“You shall not place a stumbling block before the blind”
Some time ago, I wrote about the many varieties of Jewish life within our communities, ending with a take on the motto, e pluribus unum, out of the many, one.
For Jews, I argued, it should be: “Out of the one, many.” The “many” include children and adults with special needs.
Is it true, as recent billboards have it, that “I have a career because someone could see my ability”? Or, too often, is it a turning away from people whose abilities no one can see? These individuals may be invisible. That is, we see them – but we don’t. Whether the issue is a mental illness, delayed development, autism spectrum or other disabling manifestations, they often melt into the woodwork.
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The love Jewish parents show their children cannot be measured. Parents link us to the past, children point toward the future. Children have always been the precious jewels of the community.
But children with special needs, whether physical or developmental challenges or mental illness, often find short shrift. They may be denied a Jewish education, or their parents may be continually exhausted by the search for treatment, not to mention compassion and understanding.
Of course, adults with special needs started out as children, usually with the same issues. And while we have made some strides forward in accommodating children in day and supplementary Hebrew schools, we may forget about them when they reach adulthood.
They become the clients of an agency – or not. Maybe one agency has a staff position finding jobs for immigrants – but not for those who have grown up in the community. Sorry, no help here. Try the government job bank.
What is the numerical estimate of Jews with special needs? We got some estimates from local federation sources. These “guesstimates” are for British Columbia, so I assume that similar percentages apply to other communities.
There are approximately 27,000 Jews in B.C. Estimates are that mental illness affects 10 (maybe 15) per cent of the general population at any time. Thus 2,700 Jews in B.C. have chronic or episodic mental illness. Those with a developmental disability or on the autism spectrum cannot be accurately counted. What is known (Vancouver’s federation produced a 2014 study of services for the mentally challenged) is that services provided through Jewish community agencies are woefully under-resourced, and over-worked.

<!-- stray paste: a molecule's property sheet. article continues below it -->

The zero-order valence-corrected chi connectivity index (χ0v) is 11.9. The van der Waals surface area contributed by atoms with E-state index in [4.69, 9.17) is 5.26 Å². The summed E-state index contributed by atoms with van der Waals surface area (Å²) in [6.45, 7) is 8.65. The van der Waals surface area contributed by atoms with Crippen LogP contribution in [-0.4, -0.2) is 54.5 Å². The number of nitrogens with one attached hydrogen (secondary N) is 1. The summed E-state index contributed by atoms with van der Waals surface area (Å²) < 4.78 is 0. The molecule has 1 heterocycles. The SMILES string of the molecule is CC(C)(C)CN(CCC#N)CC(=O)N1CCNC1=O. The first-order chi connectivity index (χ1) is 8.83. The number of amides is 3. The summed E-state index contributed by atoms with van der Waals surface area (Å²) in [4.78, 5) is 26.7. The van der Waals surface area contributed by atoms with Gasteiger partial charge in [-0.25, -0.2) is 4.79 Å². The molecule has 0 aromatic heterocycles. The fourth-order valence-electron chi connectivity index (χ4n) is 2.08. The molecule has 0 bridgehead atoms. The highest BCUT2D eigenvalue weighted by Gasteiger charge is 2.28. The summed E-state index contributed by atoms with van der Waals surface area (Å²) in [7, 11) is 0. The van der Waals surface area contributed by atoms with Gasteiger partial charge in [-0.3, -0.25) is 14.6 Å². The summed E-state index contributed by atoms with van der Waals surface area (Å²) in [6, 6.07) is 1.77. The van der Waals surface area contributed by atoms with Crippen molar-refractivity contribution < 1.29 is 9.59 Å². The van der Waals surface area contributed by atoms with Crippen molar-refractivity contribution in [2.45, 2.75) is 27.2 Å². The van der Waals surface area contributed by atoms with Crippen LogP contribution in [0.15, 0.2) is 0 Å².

Some – repeat some – assistance can come from government. (An example: according to the federation study, professionals agree that the pitiful monies provided by British Columbia are useless, and some people come to the end of their tether, if not their lives, never having received a dime.)
The main challenge for families is finding considerate and constant help. Here is where Jewish community services are vital.
One example of community awareness is a program of our local Jewish community centre, which serves up to 40 adults and 10 youths through social programs, training and employment, and parent education. Given the number of Jews with needs, it is small, and funding, staff say, is a big hurdle. The Jewish Family Service Agency provides some counselling, referral services, employment and housing assistance. But in the face of increasing demand, it is frustrating for staff to come up short in the assistance they can provide.
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In the book of Exodus, which we are now reading in synagogue, there is a lot of seeing and not seeing, hearing and not hearing, not listening, not really understanding.
There can be a deafness overtaking communities when they face the scope of need. If you have never had a family member with special needs, you may not hear, may not understand the despair that overtakes those seeking help.
Maybe we are not physically placing stumbling blocks in front of blind people. But as a community we should see and hear the need and be able to respond.